Changing the Economy

Dan Wallace and I had breakfast this week and were going through the regular “how’s your business” conversation when we swerved off into a broader discussion about the economy. We both agreed that we’re going through a “muddling” period while we try to overcome structural drags and start to create some new jobs.

We continued to talk and reflect on the changes we’ve seen during our 20+ year careers – especially the tougher times. Quickly we came to realize that these conditions look much like another time.

In the 1980s we faced a similar situation. The traditional growth engine – manufacturing –stalled and was showing no life. The recession had ended, but unemployment was still high and the recovery started without many jobs being created. It was a difficult time without much optimism.

The parallels with today are there: a tepid recovery, miniscule job growth, and stalled growth engines. This recession has shocked this economy and caused many of us to rethink our lives. It feels the same as that earlier recession.

There is one major difference.

In the earlier recession, we all know that manufacturing would never be the big driver in that recovery: the auto companies were on their butts and we were losing our edge across the board. Still, the technology and information sectors were starting to show their strength. The economy was quickly adjusting to this new reality and it was becoming clear that these sectors could pull us out of the slump.

This time it’s different. The growth sectors of the past few years are dead. Housing will not be growing for a long time. Technology looks more and more like a mature industry. The green energy sector may prove to be a driver in the long run, but there are no clear breakout businesses to drive this recovery. It’s unclear where the recovery will find its real growth fuel.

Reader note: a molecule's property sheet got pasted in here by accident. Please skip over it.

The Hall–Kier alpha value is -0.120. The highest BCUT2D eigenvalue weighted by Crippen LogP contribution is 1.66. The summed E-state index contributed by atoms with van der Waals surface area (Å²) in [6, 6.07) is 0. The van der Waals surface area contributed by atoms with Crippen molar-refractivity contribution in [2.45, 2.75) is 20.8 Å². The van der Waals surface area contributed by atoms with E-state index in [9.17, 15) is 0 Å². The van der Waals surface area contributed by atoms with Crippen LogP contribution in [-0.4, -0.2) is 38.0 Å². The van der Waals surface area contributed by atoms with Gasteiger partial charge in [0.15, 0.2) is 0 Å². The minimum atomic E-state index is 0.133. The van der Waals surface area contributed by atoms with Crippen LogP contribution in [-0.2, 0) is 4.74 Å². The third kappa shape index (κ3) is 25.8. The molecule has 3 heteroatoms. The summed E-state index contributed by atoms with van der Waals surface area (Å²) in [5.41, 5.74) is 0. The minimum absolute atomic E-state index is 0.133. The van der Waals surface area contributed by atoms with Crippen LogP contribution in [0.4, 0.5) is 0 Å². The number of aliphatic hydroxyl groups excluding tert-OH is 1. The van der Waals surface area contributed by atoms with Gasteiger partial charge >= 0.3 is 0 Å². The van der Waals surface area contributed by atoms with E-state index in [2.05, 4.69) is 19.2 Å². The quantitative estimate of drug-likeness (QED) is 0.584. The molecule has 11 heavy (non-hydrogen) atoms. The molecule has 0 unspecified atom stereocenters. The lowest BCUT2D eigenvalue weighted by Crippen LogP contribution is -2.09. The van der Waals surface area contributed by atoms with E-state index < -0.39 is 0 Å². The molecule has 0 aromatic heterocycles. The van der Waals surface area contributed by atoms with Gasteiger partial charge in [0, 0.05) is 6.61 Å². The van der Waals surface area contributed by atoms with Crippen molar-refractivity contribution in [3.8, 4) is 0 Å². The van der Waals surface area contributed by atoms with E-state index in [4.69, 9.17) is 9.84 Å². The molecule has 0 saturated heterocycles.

That presents different challenges to address. If you are an economist or a policy maker, it’s to decide where and when the next spurt will come. For the rest of us, it means working on our personal skills and finding our own ways to create value. It puts more of the burden on each of us individually to make a difference.

It’s a major change in our economy, but a positive one. Each of us has the opportunity to define our lives in a way that more aligns with our lifestyles, values, and talents. It causes more instability in the short-run, but longer term it will put us all on better footing for the future.






2 Responses to “Changing the Economy”

  1. October 13, 2010 at 9:34 am

    Great blog! I love the line “we all have the opportunity to define ourselves.” What’s best about it is we have that opportunity ever day to redefine ourselves, to pick ourselves off the floor and go at it again. The only time it will stop is when they put us 6 feet under.

    In the end, the only real thing you have total control over is your own outlook on life.

    Hope you are having a great week!


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